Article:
Best practices for benchmarking SAN performance
- 21 December, 2009 17:34
Storage-area network complexity can mask what might seem to be relatively benign issues that have the potential to build up and cause an outage or brownout. To identify trouble early, you need to create a SAN performance benchmark, an essential first step to setting up metrics to gauge infrastructure performance.
The key is to establish the metrics in advance. Most companies wait until they have a problem before trying to truly understand baseline performance. Ironically that is the worst time to look because: a) what is found is often overwhelming, b) often multiple issues appear to be the cause and it can be difficult to know where to start, and c) many performance optimization opportunities are overlooked.
Here are best practices for benchmarking SAN performance:
1. Baseline when the SAN is healthy. The best time to evaluate an environment is when everything is healthy and before a cost-saving or performance-enhancing project is implemented. This provides a metric to compare the "problem" state to the baseline, making it immediately obvious where the problem resides.
Ideally, a company should be proactive with the initial baseline and address the issues that are present. Eliminating existing issues helps reduce the number of problems that can together cause a brownout. Optimization savings can be well planned and measured by comparing both consolidation effectiveness and user impact
A good baseline will often reveal over-provisioned infrastructures, ineffective use of tiers, multi-path issues, uneven load distribution, physical layer problems, minor device incompatibilities, improper configurations (zoning, I/O size request, queue depths), out of control applications, unnecessary load or intermittent performance issues.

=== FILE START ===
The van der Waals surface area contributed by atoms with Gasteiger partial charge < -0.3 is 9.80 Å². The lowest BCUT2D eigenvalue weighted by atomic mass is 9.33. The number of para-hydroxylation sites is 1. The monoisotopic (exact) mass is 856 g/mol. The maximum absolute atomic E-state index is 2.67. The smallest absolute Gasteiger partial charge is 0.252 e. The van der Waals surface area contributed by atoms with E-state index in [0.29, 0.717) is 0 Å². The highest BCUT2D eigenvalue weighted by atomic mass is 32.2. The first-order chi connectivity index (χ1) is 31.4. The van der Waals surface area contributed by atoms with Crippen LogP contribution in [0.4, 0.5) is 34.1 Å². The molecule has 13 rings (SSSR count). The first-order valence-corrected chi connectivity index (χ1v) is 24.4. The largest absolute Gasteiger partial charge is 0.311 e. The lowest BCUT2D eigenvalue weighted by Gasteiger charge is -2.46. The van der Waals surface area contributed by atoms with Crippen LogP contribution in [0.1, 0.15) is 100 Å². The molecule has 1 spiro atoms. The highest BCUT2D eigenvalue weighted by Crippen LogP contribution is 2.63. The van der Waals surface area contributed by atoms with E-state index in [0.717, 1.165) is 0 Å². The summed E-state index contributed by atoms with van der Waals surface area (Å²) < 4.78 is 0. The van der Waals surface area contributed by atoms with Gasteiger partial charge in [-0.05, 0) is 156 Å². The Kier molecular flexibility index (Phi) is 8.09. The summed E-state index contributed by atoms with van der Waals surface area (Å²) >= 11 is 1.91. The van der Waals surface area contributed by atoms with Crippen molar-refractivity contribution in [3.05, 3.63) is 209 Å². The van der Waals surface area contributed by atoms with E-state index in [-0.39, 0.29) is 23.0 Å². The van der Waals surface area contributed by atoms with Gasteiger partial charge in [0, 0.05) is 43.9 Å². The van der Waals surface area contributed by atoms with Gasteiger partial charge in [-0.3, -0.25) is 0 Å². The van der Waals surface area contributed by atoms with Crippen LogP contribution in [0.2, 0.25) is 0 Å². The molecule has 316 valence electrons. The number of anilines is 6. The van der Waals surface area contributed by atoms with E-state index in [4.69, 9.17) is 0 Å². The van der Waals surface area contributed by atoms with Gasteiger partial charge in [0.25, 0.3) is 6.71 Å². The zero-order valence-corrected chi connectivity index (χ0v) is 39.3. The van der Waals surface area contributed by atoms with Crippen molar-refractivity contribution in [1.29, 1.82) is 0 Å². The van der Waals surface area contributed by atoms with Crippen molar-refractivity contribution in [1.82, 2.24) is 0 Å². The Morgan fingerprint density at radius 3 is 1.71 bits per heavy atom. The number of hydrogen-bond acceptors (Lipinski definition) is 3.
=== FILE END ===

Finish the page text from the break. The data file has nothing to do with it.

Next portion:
2. Measure what matters. The most important goal for an application user is to see their actions complete successfully and accurately in a timely fashion. There are two secondary goals for the IT organization: how to resolve user issues, and how to ensure the solutions use only the resources necessary.
Companies often rely on the most readily available metrics rather than the most useful. One such metric is I/Os per second. This metric only addresses two secondary measures: is the I/O causing a problem, and how optimal is it? It does not get to the heart of the most important questions: how quickly are things getting done, and are they all successful?
Rather than looking at I/O, for effective monitoring you need to consider:
* Minimum, maximum and average for Read/Write/Other Exchange Completion time (ECT) (9 metrics) for every host bus adaptor (HBA), storage port and logical unit number (LUN).
* Minimum, maximum and average read command to first data for every HBA, storage port and LUN.
* Minimum, maximum and average pending exchanges (queue depth) for every HBA, storage port and LUN.
* Read/write/other I/O size for every HBA, storage port and LUN.